If disclosure information cannot be analyzed in a timely fashion, is it appropriate for the activity or presentation to go on without formal CME credit?

Last Revised: 
November 11, 2011

ACCME has never recommended withholding CME credit at the last minute as an alternative to producing CME that is in compliance with accreditation requirements. It does not seem fair to the physician learners. Assuming that in this scenario there is financial relationship information to disclose to the learners, a mechanism to resolve conflicts of interest could still be put in place. For example, the participants could be asked to evaluate the objectivity of the presentation and the Provider could make it clear to the teacher that there is an expectation that the presentation would be compliant with the ACCME content validation statements, which state that...

(a) All the recommendations involving clinical medicine in a CME activity [are] based on evidence that is accepted within the profession of medicine as adequate justification for their indications and contraindications in the care of patients.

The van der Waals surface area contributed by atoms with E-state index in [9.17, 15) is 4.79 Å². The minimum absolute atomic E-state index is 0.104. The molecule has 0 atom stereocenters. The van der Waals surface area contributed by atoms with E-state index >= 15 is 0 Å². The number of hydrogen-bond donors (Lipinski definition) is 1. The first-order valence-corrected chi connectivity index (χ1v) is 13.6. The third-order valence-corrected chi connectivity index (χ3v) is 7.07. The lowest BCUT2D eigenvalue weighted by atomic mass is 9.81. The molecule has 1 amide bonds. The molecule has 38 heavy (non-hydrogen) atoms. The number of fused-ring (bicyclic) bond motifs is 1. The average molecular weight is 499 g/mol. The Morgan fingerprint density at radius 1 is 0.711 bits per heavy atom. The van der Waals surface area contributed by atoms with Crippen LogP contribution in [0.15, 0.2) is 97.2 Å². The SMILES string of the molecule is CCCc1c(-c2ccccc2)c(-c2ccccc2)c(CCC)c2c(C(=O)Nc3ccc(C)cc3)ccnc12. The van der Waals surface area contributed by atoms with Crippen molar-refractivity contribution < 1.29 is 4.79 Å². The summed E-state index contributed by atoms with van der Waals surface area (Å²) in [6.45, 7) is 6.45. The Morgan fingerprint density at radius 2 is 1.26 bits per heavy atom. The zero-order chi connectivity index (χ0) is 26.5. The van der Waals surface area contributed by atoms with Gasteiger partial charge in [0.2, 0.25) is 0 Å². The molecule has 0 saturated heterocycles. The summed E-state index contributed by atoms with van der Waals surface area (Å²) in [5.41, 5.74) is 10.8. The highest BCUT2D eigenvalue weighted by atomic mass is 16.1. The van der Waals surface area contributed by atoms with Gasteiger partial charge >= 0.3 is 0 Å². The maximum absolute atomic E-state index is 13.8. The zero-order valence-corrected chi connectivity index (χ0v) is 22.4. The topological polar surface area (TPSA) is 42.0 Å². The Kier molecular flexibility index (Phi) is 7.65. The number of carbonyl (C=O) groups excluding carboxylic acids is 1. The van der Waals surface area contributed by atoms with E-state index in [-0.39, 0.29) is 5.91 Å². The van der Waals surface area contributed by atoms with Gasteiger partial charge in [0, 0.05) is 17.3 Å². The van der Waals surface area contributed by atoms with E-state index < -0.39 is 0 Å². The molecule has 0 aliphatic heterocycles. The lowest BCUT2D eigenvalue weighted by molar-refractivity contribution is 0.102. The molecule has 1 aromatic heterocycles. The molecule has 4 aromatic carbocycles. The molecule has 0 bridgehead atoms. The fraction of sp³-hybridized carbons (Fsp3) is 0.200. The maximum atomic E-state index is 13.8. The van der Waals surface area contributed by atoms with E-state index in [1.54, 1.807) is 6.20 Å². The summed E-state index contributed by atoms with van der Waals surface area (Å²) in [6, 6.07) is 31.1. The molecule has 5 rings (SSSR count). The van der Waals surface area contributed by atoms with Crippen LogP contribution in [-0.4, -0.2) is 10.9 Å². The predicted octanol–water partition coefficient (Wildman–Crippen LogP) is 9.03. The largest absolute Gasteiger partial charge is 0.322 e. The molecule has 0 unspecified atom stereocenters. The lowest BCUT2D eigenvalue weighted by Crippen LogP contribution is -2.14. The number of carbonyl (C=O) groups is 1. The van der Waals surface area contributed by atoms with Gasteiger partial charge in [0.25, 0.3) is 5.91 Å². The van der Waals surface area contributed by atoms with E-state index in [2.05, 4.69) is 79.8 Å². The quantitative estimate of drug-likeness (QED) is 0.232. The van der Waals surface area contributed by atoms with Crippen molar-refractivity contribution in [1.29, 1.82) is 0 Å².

(b) All scientific research referred to, reported or used in CME in support or justification of a patient care recommendation [conforms] to the generally accepted standards of experimental design, data collection and analysis. Providers are not eligible for accreditation if they present activities that promote recommendations, treatment or manners of practicing medicine that are not within the definition of CME, or known to have risks or dangers that outweigh the benefits, or known to be ineffective in the treatment of patients.

You voted 'no'.
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